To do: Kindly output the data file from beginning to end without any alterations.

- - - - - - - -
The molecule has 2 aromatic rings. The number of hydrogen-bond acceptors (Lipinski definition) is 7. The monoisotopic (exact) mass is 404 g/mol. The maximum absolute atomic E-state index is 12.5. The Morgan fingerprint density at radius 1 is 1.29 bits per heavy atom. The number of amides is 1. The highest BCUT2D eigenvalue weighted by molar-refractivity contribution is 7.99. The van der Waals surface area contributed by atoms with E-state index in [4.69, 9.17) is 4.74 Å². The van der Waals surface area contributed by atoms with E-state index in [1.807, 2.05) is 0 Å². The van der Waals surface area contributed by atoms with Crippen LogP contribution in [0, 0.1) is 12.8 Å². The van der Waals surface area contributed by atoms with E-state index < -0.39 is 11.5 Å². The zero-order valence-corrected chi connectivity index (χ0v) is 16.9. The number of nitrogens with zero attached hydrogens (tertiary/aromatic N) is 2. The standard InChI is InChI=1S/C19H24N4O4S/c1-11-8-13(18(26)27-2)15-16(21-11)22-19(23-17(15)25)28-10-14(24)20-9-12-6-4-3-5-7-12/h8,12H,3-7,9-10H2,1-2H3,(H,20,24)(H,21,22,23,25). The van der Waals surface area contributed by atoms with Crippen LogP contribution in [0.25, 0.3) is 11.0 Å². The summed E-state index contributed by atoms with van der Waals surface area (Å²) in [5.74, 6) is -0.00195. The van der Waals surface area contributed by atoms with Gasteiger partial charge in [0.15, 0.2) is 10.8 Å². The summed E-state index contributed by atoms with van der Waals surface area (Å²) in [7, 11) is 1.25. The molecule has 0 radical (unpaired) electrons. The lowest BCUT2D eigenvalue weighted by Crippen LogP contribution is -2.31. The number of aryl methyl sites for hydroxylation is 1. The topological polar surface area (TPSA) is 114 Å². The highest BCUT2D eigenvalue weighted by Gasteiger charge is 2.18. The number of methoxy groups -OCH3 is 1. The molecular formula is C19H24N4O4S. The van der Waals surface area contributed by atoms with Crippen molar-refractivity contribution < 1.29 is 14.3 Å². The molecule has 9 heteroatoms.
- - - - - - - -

The molecule has 2 aromatic rings. The number of hydrogen-bond acceptors (Lipinski definition) is 7. The monoisotopic (exact) mass is 404 g/mol. The maximum absolute atomic E-state index is 12.5. The Morgan fingerprint density at radius 1 is 1.29 bits per heavy atom. The number of amides is 1. The highest BCUT2D eigenvalue weighted by molar-refractivity contribution is 7.99. The van der Waals surface area contributed by atoms with E-state index in [4.69, 9.17) is 4.74 Å². The van der Waals surface area contributed by atoms with E-state index in [1.807, 2.05) is 0 Å². The van der Waals surface area contributed by atoms with Crippen LogP contribution in [0, 0.1) is 12.8 Å². The van der Waals surface area contributed by atoms with E-state index < -0.39 is 11.5 Å². The zero-order valence-corrected chi connectivity index (χ0v) is 16.9. The number of nitrogens with zero attached hydrogens (tertiary/aromatic N) is 2. The standard InChI is InChI=1S/C19H24N4O4S/c1-11-8-13(18(26)27-2)15-16(21-11)22-19(23-17(15)25)28-10-14(24)20-9-12-6-4-3-5-7-12/h8,12H,3-7,9-10H2,1-2H3,(H,20,24)(H,21,22,23,25). The van der Waals surface area contributed by atoms with Crippen LogP contribution in [0.25, 0.3) is 11.0 Å². The summed E-state index contributed by atoms with van der Waals surface area (Å²) in [5.74, 6) is -0.00195. The van der Waals surface area contributed by atoms with Gasteiger partial charge in [0.15, 0.2) is 10.8 Å². The summed E-state index contributed by atoms with van der Waals surface area (Å²) in [7, 11) is 1.25. The molecule has 0 radical (unpaired) electrons. The lowest BCUT2D eigenvalue weighted by Crippen LogP contribution is -2.31. The number of aryl methyl sites for hydroxylation is 1. The topological polar surface area (TPSA) is 114 Å². The highest BCUT2D eigenvalue weighted by Gasteiger charge is 2.18. The number of methoxy groups -OCH3 is 1. The molecular formula is C19H24N4O4S. The van der Waals surface area contributed by atoms with Crippen molar-refractivity contribution < 1.29 is 14.3 Å². The molecule has 9 heteroatoms.